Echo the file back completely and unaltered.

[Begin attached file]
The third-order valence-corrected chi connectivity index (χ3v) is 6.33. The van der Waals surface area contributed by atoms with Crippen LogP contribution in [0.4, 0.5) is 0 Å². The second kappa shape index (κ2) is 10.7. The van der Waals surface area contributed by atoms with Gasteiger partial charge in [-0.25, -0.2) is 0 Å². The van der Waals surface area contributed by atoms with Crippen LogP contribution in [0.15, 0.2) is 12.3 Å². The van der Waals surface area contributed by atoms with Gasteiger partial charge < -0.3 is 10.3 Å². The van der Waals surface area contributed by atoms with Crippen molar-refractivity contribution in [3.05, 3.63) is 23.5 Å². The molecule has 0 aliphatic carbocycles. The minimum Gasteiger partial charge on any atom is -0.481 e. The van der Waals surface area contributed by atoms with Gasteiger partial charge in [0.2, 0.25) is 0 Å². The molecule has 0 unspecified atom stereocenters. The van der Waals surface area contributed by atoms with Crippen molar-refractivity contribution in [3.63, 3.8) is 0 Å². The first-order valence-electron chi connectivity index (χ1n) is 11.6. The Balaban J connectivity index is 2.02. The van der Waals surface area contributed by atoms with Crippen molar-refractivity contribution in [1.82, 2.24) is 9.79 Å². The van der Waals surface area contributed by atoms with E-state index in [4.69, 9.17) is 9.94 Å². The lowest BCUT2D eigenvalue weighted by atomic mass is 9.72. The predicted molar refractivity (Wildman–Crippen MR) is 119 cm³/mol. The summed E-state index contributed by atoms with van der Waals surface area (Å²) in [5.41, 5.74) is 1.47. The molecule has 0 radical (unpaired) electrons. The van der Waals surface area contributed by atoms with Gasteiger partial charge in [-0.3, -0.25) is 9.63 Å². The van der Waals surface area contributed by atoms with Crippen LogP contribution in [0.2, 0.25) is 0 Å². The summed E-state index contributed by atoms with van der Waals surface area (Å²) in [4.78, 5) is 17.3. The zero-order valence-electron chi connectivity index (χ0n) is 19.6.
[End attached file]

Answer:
The third-order valence-corrected chi connectivity index (χ3v) is 6.33. The van der Waals surface area contributed by atoms with Crippen LogP contribution in [0.4, 0.5) is 0 Å². The second kappa shape index (κ2) is 10.7. The van der Waals surface area contributed by atoms with Gasteiger partial charge in [-0.25, -0.2) is 0 Å². The van der Waals surface area contributed by atoms with Crippen LogP contribution in [0.15, 0.2) is 12.3 Å². The van der Waals surface area contributed by atoms with Gasteiger partial charge < -0.3 is 10.3 Å². The van der Waals surface area contributed by atoms with Crippen molar-refractivity contribution in [3.05, 3.63) is 23.5 Å². The molecule has 0 aliphatic carbocycles. The minimum Gasteiger partial charge on any atom is -0.481 e. The van der Waals surface area contributed by atoms with Gasteiger partial charge in [0.2, 0.25) is 0 Å². The molecule has 0 unspecified atom stereocenters. The van der Waals surface area contributed by atoms with Crippen molar-refractivity contribution in [3.63, 3.8) is 0 Å². The first-order valence-electron chi connectivity index (χ1n) is 11.6. The Balaban J connectivity index is 2.02. The van der Waals surface area contributed by atoms with Crippen molar-refractivity contribution in [1.82, 2.24) is 9.79 Å². The van der Waals surface area contributed by atoms with E-state index in [4.69, 9.17) is 9.94 Å². The lowest BCUT2D eigenvalue weighted by atomic mass is 9.72. The predicted molar refractivity (Wildman–Crippen MR) is 119 cm³/mol. The summed E-state index contributed by atoms with van der Waals surface area (Å²) in [5.41, 5.74) is 1.47. The molecule has 0 radical (unpaired) electrons. The van der Waals surface area contributed by atoms with Gasteiger partial charge in [-0.3, -0.25) is 9.63 Å². The van der Waals surface area contributed by atoms with Crippen LogP contribution in [0.2, 0.25) is 0 Å². The summed E-state index contributed by atoms with van der Waals surface area (Å²) in [4.78, 5) is 17.3. The zero-order valence-electron chi connectivity index (χ0n) is 19.6.